May 19, 2019 § 14 Comments
Some people can’t get their day started right without a big ol’ confrontation.
I was sitting on my bike yesterday waiting for the Donut to start, idly and somewhat carelessly blocking the entrance to a coveted parking space in front of the Starbucks. On the one hand it was thoughtless of me to block it, but on the other hand it was pretty awesome because I was acting like a valet, saving the space for the next car.
As I chatted, the next car drove up and honked, the angry driver motioning me to get out of the way of his shiny, white, new Rage Rover. We laughed and moved, and as we did I imitated his hand-waving motion. I suppose it never occurred to him to roll down his window and say something like a human rather than blast on his horn.
For the next five minutes I kept yakking until the ride started to leave. That’s when I noticed that the driver had been standing off to my side the entire time, glaring at me. He was a short, pudgy dude with a scorched-earth hairline, and he was livid.
We made eye contact. “You think you’re so smart?” he snarled.
It took me a second to connect the raging dude with the Rage Rover. “What?” I said as riders slowly rolled by.
“You don’t know who you’re messing with,” he said.
“I’m not messing with anybody.” I clipped my other foot in, amazed that the guy had been standing there for at least five minutes. Why hadn’t he said something earlier if he were so eager to fight?
Then as various very large and muscled cyclists like Davy and Petrucci rolled by, I realized that he’d hopped out of his car eager to take on the skinny, aged smart-ass with twiggly arms only to find that he was in the middle of a group of about fifty well muscled mostly young people, any one of whom could have broken him in half with minimal effort, and all of whom seemed to know me.
Worse, no one paid any attention to him, further intensifying his pain at being small, slighted, and ignored. It sucks to stand there all puffed up, ready to take on your enemy, and have exactly no one notice. Foxy rolled by and took in the situation. “You touch him and I’ll kick your ass,” she said.
“You don’t know who you’re talking to,” he said again, begging us to ask.
“Whoever you are,” I said, “you still have to stand in line for coffee like everybody else.”
Unhappy Dude didn’t know what to say at the prospect of getting punched out by a woman or at being reminded of his ordinariness. He spun on his heel and stormed into the Starbucks.
“His dog is in for a rough day of it,” I said, and off we went.
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December 30, 2018 § 5 Comments
I was talking to a guy at a post-Donut Ride pancake party. Pancakes after donuts are pretty hard to beat, especially when I didn’t even do the ride and therefore skipped the beatdown and went straight to the gluttony.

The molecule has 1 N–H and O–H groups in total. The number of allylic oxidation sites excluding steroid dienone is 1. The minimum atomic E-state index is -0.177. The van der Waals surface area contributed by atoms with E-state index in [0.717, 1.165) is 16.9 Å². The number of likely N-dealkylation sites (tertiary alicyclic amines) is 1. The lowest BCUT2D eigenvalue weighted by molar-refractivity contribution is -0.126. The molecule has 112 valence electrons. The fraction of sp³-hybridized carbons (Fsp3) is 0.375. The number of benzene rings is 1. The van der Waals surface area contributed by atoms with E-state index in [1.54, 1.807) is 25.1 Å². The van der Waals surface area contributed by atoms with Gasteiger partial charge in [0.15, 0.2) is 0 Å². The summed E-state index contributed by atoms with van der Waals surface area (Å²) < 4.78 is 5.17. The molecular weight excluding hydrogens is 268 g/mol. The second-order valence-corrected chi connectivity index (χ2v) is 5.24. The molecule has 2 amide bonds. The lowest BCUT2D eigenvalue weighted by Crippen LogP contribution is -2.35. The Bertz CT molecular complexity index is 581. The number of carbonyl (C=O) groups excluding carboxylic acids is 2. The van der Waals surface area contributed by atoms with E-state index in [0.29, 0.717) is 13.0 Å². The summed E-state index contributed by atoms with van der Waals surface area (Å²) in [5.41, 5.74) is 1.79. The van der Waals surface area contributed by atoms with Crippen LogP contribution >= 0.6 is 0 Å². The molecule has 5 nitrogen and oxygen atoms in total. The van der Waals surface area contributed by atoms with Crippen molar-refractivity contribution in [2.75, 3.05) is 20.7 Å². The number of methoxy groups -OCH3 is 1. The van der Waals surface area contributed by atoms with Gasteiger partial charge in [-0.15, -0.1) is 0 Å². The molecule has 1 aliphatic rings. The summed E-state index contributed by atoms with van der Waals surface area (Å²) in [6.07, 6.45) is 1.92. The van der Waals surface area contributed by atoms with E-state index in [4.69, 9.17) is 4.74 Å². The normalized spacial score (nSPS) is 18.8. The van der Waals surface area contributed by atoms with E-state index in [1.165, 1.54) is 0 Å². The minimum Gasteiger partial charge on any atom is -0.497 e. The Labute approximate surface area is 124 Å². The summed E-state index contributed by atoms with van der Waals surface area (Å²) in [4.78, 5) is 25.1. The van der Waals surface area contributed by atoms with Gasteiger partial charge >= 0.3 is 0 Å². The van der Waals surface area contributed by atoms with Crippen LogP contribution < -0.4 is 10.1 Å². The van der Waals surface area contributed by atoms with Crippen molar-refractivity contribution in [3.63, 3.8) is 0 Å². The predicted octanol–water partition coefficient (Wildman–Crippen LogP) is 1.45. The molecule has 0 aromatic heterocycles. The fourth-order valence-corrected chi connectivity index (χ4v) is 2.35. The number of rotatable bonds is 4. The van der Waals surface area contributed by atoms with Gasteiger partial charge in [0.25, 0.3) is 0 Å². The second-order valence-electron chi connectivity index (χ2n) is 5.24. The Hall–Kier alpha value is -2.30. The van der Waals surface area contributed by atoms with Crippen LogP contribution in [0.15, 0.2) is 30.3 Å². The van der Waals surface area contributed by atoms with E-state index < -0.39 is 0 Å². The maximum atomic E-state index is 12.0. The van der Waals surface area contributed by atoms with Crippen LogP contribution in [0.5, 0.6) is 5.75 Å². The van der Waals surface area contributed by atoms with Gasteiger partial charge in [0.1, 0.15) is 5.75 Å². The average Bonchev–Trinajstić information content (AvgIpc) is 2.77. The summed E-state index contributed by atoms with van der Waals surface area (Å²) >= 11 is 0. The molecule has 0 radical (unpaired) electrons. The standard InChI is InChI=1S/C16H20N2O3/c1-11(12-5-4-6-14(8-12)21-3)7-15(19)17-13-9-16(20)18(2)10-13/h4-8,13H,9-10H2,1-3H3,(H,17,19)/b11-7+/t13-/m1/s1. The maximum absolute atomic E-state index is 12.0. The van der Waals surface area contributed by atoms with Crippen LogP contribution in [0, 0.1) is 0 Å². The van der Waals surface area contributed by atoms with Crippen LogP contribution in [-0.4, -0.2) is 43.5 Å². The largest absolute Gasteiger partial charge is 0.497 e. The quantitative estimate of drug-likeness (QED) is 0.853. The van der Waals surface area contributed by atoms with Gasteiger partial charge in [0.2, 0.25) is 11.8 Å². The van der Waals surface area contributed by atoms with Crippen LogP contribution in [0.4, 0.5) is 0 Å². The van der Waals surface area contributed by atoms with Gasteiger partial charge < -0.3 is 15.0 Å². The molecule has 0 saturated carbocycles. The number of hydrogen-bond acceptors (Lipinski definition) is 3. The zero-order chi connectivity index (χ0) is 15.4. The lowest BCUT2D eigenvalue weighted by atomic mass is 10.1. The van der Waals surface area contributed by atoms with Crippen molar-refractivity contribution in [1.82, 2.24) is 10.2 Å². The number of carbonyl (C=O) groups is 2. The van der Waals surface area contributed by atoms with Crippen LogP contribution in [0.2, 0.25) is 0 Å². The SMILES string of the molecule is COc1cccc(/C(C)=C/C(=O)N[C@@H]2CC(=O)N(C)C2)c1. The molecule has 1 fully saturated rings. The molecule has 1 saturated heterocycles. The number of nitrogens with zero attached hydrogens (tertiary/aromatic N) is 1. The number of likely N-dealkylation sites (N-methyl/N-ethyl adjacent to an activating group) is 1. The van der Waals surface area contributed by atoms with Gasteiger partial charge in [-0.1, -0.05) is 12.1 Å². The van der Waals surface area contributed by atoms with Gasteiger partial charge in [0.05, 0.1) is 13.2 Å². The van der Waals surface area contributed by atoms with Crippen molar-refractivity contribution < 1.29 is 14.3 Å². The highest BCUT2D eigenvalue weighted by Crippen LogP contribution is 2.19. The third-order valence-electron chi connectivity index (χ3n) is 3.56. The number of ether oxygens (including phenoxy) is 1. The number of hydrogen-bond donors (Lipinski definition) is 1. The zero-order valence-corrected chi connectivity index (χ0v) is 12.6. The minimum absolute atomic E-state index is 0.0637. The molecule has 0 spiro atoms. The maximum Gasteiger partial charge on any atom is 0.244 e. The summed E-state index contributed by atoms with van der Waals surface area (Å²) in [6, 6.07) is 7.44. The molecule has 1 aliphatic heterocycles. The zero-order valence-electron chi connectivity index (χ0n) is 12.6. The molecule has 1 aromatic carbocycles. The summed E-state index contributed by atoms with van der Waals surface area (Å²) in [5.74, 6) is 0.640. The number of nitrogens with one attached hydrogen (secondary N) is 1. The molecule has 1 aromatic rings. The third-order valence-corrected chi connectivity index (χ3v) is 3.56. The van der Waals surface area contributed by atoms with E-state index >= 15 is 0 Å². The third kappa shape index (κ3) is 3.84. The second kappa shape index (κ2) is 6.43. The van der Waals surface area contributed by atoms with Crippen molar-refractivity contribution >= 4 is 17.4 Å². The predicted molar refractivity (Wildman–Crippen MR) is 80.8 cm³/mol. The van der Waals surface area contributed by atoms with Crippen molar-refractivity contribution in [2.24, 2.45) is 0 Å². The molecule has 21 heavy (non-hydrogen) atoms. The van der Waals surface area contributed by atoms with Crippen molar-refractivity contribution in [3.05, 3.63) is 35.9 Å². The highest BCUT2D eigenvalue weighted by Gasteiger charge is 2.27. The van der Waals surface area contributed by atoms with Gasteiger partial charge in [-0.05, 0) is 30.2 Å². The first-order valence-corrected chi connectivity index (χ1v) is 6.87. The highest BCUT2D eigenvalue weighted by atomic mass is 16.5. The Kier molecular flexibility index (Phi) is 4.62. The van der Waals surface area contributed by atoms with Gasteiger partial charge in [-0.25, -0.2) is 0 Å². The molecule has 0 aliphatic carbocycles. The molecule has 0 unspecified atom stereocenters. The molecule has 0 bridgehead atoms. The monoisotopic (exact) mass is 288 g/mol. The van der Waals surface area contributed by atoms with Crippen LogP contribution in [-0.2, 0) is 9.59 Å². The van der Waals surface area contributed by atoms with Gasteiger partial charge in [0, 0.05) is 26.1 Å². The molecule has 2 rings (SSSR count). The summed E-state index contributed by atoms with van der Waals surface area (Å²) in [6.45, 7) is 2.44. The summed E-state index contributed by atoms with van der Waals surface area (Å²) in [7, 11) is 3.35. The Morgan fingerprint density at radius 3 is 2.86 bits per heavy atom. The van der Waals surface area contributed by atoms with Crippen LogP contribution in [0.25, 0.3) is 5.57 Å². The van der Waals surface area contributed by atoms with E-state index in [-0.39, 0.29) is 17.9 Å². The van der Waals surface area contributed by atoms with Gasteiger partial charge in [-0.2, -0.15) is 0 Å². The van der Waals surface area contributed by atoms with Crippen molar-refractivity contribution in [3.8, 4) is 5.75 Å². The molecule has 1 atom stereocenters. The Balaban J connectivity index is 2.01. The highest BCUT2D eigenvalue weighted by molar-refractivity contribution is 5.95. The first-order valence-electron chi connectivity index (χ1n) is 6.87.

“This was my first Donut,” he said.
“Cool,” I said.
“Yeah, it is an awesome ride.”
“When did you get dropped?”
He was a bit taken aback, and almost, just a tiny bit insulted. “What do you mean?”
“At what part of the ride did you get dropped?”
He looked perplexed, as people do when they are trying to cram the squre peg of what they imagine into the round hole of reality. “I didn’t get dropped,” he finally decided.
“That’s cool. So you were first up all the climbs?”
“So when did you get dropped?”
“I was never really dropppppped,” he said, laying heavy accent on the “pppppp” syllable to distinguish it from the blunt, brutal, awful, lonely, humiliating variant, which is simply the curt word “dropped.”
Jaycee stepped into the conversation to help interpret. “What he means is, were you ahead of Pornstache? Or was he ahead of you?”
“Pornstache? He was ahead of everybody. I mean, he was by himself, way up there.”
“Okay,” said Jaycee. “So where did he drop you?”
“There were a bunch of people in small groups,” the guy said, struggling.
Jaycee and I looked at him. A couple of other riders came up and watched. Then he threw in the towel. “I got dropped the minute we hit the Switchbacks. I went backwards, man.”
I nodded. “Yeah, that’s a good place to get dropped.”
“But not dropppppped,” he hastened to add. “I never got dropppppped.”
“Of course not,” I said. “No one is ever droppppped. But everyone on the Donut except guys like Pornstache eventually get dropped.”
“Right,” he said.
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December 22, 2018 § 8 Comments
It is easy to lecture people about being welcoming on group rides, but a bit harder to pull off in real life.
At the start of the Donut today there was a kid standing off to the side. He couldn’t have been more than fifteen, wearing tennis shoes, riding an ancient bike with toe clips, and sporting a wool jersey from the 70’s that said North Hollywood Cycle Club.
I saw him. Everyone did. But no one said anything as we leaned on our expensive bikes and chatted–and it was an intimidating crowd.
Jeff Mahin started the fun going out of Malaga Cove, and the hitters continually ground the field down. Dan Beam, Greg Leibert, Nick Bishop, Ivan Fernandez, and a couple of others continued the fun the first time up the Switchbacks to the radar domes. Wily Greek added some fun as I tried to hold onto his wheel, unsuccessfully.
The ride was so much fun that a lot of riders went home early; they had a fun quota for the holidays and exceeded it early.
When we hit Better Homes the fun started all over again, with Jeff throwing out fun bombs and many cratering under the hail of fun shrapnel. I had all the fun I could stand as we dumped out onto PV Drive, and the leaders rode away.
When we regrouped at the water fountain, the kid was still there, standing off to the side, completely ignored even though there were only ten of us. “What’s your name?” I asked.
“Noah,” he said.
“You are riding great. This your first time out?”
“No, my second.”
“How old are you?”